Late Ca2+ Sparks and Ripples During the Systolic Ca2+ Transient in Heart Muscle Cells
Rationale: The development of a refractory period for Ca2+ spark initiation after Ca2+ release in cardiac myocytes, should inhibit further Ca2+ release during the action potential (AP) plateau. However, Ca2+ release sites that did not initially activate, or which have prematurely recovered from refractoriness might release Ca2+ later during the AP and alter the cell-wide Ca2+ transient.
Objective: To investigate the possibility of late Ca2+ spark (LCS) activity in intact isolated cardiac myocytes using fast confocal line scanning with improved confocality and signal to noise.
Methods and Results: We recorded Ca2+ transients from cardiac ventricular myocytes isolated from rabbit hearts. APs were produced by electrical stimulation and rapid solution changes were used to modify the L-type Ca2+ current. After the upstroke of the Ca2+ transient, late Ca2+ sparks (LCS) were detected which had increased amplitude compared to diastolic Ca2+ sparks. LCS are triggered by both L-type Ca2+ channel activity during the action potential plateau, as well as by the increase of cytosolic Ca2+ associated with the Ca2+ transient itself. Importantly, a mismatch between SR load and L-type Ca2+ trigger can increase the number of LCS. The likelihood of triggering a LCS also depends on recovery from refractoriness that appears after prior activation. Consequences of LCS include a reduced rate of decline of the Ca2+ transient and, if frequent, formation of microscopic propagating Ca2+ release events (Ca2+ ripples). Ca2+ ripples resemble Ca2+ waves in terms of local propagation velocity but spread for only a short distance due to limited regeneration.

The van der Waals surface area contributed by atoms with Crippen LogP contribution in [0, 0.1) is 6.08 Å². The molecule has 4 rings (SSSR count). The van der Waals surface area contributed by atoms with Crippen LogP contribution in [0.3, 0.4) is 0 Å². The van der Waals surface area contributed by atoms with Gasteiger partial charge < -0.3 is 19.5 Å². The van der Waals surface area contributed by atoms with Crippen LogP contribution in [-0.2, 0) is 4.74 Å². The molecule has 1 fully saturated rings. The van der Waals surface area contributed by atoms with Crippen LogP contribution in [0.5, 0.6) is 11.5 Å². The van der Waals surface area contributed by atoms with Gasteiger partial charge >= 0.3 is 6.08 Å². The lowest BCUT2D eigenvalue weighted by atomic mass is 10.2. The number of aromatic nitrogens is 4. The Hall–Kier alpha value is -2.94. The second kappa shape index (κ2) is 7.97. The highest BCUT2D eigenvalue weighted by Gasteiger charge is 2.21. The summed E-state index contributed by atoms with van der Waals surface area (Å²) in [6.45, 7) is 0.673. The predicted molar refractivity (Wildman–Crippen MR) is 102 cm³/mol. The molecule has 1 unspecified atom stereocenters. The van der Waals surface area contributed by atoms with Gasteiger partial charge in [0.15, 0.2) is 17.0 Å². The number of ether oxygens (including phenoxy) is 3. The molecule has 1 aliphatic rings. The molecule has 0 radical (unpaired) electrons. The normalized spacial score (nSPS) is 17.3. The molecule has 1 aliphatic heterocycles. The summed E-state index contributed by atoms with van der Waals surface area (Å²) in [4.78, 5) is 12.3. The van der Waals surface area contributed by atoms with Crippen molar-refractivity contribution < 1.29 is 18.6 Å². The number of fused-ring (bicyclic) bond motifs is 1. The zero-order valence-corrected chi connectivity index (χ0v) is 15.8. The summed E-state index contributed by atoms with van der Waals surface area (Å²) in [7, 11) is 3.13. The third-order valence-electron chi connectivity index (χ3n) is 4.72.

Conclusions: These new types of Ca2+ signalling behaviour extend our understanding of Ca2+ mediated signalling. LCS may provide an arrhythmogenic substrate by slowing the Ca2+ transient decline as well as by amplifying maintained Ca2+ current effects on intracellular Ca2+ and consequently Na+/Ca2+ exchange current.
- Received October 19, 2017.
- Revision received December 15, 2017.
- Accepted December 24, 2017.
Circulation Research is published on behalf of the American Heart Association, Inc., by Wolters Kluwer. This is an open access article under the terms of the Creative Commons Attribution License (http://creativecommons.org/licenses/by/3.0/), which permits use, distribution, and reproduction in any medium, provided that the original work is properly cited.